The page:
“The thing that bothers me about this whole deal is that they are mad at me, it’s retaliation for the investigation that I started and they’re using the cover of ‘We don’t have the money to support a police department’ and I can 100% without-a-doubt say that that is absolutely not true.”
“They’re going to spend their last year in office (all three are the ones that despise me and are up for election in 2020) but they’re going to spend their last year tearing the police department down and apart and hurting the city, knowing they are not going to get reelected again next year. They’re just doing it for spite, it’s 100% spite.”
Q) Do you feel like you are being forced out? “Oh yeah, definitely, 100% but I don’t know that I will leave. Is it going to make it really hard on me, yes but I’m committed to staying here until this gets resolved.” Morris told Smokey Barn News that he may just try to stay with it until the next election. Assuming a new team is elected, Morris is hoping they would reinstate the police force. With the election still months away, it could be a long wait.
Q) Do you believe the press coverage will make it easier or harder to find another job in law enforcement? “It’s hurt me more than it helped me because most of the time cities are not going to hire somebody that, you know, a city doesn’t want to be told it’s wrong,” Morris said. “For me to go after them the way I went after them (and they were wrong) but for me to do that, any city that’s going to look at hiring me is going to think, ‘well gosh, what if he starts digging into everything we’re doing.'”
“It’s kind of a moral thing, I don’t think I should leave because they’re wrong,” Morris said. “I just don’t think to leave would be the best thing for the department. I love that place, I love that department I love that city. I think we did a phenomenal job with that police department.”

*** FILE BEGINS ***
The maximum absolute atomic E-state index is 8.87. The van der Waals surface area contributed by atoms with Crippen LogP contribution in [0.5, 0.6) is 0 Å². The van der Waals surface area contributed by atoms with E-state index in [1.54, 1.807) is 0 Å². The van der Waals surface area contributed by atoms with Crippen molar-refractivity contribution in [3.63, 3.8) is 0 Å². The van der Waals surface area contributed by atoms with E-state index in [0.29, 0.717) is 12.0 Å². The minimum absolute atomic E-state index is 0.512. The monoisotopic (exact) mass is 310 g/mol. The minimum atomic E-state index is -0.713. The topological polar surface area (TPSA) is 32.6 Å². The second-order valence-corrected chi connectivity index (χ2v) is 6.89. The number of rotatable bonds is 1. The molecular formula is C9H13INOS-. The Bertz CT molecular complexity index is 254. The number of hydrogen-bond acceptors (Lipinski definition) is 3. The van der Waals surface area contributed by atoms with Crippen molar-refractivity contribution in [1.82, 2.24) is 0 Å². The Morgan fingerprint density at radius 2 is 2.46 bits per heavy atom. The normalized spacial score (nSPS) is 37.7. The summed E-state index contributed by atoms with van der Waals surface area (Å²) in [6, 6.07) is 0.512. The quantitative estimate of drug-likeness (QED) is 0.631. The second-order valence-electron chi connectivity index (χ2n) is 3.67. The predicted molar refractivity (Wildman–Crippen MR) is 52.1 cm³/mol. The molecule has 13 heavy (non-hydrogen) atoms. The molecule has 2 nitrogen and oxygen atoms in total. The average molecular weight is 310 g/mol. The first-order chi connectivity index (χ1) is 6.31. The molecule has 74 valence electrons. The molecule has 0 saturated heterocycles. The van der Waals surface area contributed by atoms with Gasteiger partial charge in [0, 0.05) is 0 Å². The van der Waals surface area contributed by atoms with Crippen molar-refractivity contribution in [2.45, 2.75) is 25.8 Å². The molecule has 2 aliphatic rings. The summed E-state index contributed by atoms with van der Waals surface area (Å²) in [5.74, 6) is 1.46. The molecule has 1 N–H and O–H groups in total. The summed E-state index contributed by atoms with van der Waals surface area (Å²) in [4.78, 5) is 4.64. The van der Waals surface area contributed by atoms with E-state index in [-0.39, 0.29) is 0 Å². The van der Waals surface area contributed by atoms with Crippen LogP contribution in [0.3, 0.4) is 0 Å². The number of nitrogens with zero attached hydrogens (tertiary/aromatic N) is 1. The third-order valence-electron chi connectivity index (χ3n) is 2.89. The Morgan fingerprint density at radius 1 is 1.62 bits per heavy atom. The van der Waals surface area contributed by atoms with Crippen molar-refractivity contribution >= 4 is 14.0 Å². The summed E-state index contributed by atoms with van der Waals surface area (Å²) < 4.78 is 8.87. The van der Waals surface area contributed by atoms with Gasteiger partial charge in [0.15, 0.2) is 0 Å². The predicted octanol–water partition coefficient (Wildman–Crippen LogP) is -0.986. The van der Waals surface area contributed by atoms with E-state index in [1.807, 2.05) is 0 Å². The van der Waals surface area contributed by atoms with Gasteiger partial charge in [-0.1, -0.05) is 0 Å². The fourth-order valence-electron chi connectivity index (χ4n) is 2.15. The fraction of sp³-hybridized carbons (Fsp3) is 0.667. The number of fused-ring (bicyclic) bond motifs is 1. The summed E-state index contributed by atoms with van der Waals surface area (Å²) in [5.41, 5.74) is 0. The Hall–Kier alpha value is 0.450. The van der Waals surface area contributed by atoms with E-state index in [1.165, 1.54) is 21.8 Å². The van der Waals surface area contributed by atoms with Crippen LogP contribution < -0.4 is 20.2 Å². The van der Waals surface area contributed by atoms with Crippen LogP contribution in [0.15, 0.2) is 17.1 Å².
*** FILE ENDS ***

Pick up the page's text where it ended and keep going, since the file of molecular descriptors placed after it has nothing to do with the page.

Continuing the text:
Q) Do you have any litigious plans? “I don’t know really until I talk to my lawyers. I had lawyers but I discontinued their services last week and this happened, so, they’re aware of what’s going on but I haven’t talked to them yet. Of course, their inclination is that we should sue. My issue with that is, I don’t want to cost the city. If I could take it from them, the board, yeah, but I don’t want me to be the reason the city loses money, if that makes any sense. The taxpayers aren’t the ones doing this.”
Morris said, Senator Mark Pody reached out him last week and asked him to come down to the capital and meet with him in his office. “Mark’s upset, Mark doesn’t understand why nothing has been done. If I’m covered as a whistle-blower, why are they still retaliating against me, and that was before any of this happened.” Morris said that Senator Pody texted him today and said he’s baffled as to what’s going on.
According to Morris, Senator Pody asked him what his real concerns are, not with just your department but with this whole situation. “My fundamental concern (Mark) is that you have elected officials running a city, running a police department, with a (police) chief that has about 3,000 hours of training and you’ve got people that you elect off the street that may or may not have a high school education, and there’s absolutely no requirement for them. There’s no training, they don’t have to know a budget they don’t have to understand a budget, they don’t have to understand police work but they’re the ones making the decisions for the city and it’s scary. That to me is just scary.”
Morris said that the only communication he has with the mayor now is with the city attorney present.
Smokey Barn News has reached out to the city attorney, the mayor, city hall, the city’s FB page and website but as of Friday afternoon, no statement has been offered to citizens other than what was said in Thursday’s city meeting and through the Robertson County Sheriff’s Office release stating that Ridgetop’s police force was going part-time.